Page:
Hacking: The Necessary Evolution of Espionage - Part 1

There are no hackers. Hacking is nothing more than the necessary evolution of espionage.

Author:
Eric O'Neil
National Security Strategist at VMWare Carbon Black, Bestselling Author, Former FBI
Twitter: @eoneill

Here's a theme for you: There are no hackers.

I know you're probably thinking "That's crazy. How does this guy think he's an expert in cybersecurity, saying there are no hackers?" Because all we hear is hacker this, and hacker that, and this hacking group, and this cybercrime group, right? But bear with me.

There are no hackers.

There are only spies. Hacking is nothing more than the necessary evolution of espionage.

As we took that old information that used to be in this ancient way that we used to share and collect and collaborate on information, data, and paper. And we got rid of all the paper, we got rid of all the file cabinets, we got rid of all the files and we put it on computer systems. And then we network those computer systems. And we made it easy to collaborate and communicate and do exactly what we're doing now. That is how we have progressed. And as we've made this data so available and so collaborative, the spies and the cybercriminals, and the cyber attackers have had a field day.

There are no hackers.

There are only spies. Hacking is nothing more than the necessary evolution of espionage.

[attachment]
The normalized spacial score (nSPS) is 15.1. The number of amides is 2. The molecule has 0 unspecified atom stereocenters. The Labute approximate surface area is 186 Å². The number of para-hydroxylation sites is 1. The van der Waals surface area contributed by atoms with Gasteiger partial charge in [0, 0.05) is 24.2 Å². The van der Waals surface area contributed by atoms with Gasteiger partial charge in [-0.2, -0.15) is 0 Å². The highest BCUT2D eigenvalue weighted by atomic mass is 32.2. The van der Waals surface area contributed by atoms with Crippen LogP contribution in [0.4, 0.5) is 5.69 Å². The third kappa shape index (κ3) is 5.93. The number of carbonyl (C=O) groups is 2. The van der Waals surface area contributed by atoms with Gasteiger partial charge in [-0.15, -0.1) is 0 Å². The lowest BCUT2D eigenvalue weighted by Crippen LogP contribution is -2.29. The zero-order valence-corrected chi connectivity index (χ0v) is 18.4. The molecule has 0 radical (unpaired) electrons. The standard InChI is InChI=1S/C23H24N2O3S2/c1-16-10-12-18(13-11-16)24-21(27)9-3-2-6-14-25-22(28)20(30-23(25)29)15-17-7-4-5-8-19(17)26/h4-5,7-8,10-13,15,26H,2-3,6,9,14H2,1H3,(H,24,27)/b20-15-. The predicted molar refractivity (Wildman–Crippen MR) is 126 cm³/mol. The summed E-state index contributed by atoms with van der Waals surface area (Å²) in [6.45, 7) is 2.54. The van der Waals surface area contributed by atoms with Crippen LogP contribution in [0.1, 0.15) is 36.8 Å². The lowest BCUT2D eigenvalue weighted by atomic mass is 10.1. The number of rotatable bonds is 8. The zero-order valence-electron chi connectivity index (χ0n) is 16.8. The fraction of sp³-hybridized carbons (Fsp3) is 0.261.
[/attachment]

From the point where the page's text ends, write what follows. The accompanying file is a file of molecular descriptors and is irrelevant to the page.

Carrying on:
We live in a connected world. There are no more file cabinets, and data has become the currency of our lives.

And now that we've fought to survive a pandemic, that's changed our lives. Remember 911? Everything that has happened with travel has changed irrevocably. We haven't ever gone back. The pandemic has changed how we work. We used to all sit in a nice office, and then the next day we were all home. And in this last year, we've been figuring out how to work in a distributed workforce. And during that stress, that pressure situation, attackers, spies, and cybercriminals have just made a field day. It's the greatest banner year for them in stealing information.

If you just want to look at the FBI's internet crime complaint center, the IC3, which is kind of a neat name, right?  The FBI IC3 collects all sorts of statistics on crime. So you can report your cyber crimes and they collect the statistics, and every year you can look at them.

So we have statistics from 2019, right? The first year of this pandemic, cyber attack reports quadrupled during the pandemic. That's four times as much! And foreign spies, by the way, were targeting COVID-19 research at an unprecedented level. Obviously, that's what every other country wanted to steal and learn, as well as the health care center. So if there was a therapeutic, if there was a new vaccine, the spies were out to steal it. Now in cybercrime, 800,000 internet crime complaints occurred in 2020; that's up 69% from 2019 and the total amount lost? More than $4 billion dollars in losses.

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Eric O'Neil, National Security Strategist at VMWare Carbon Black, Bestselling Author, Former FBI
Twitter: @eoneill


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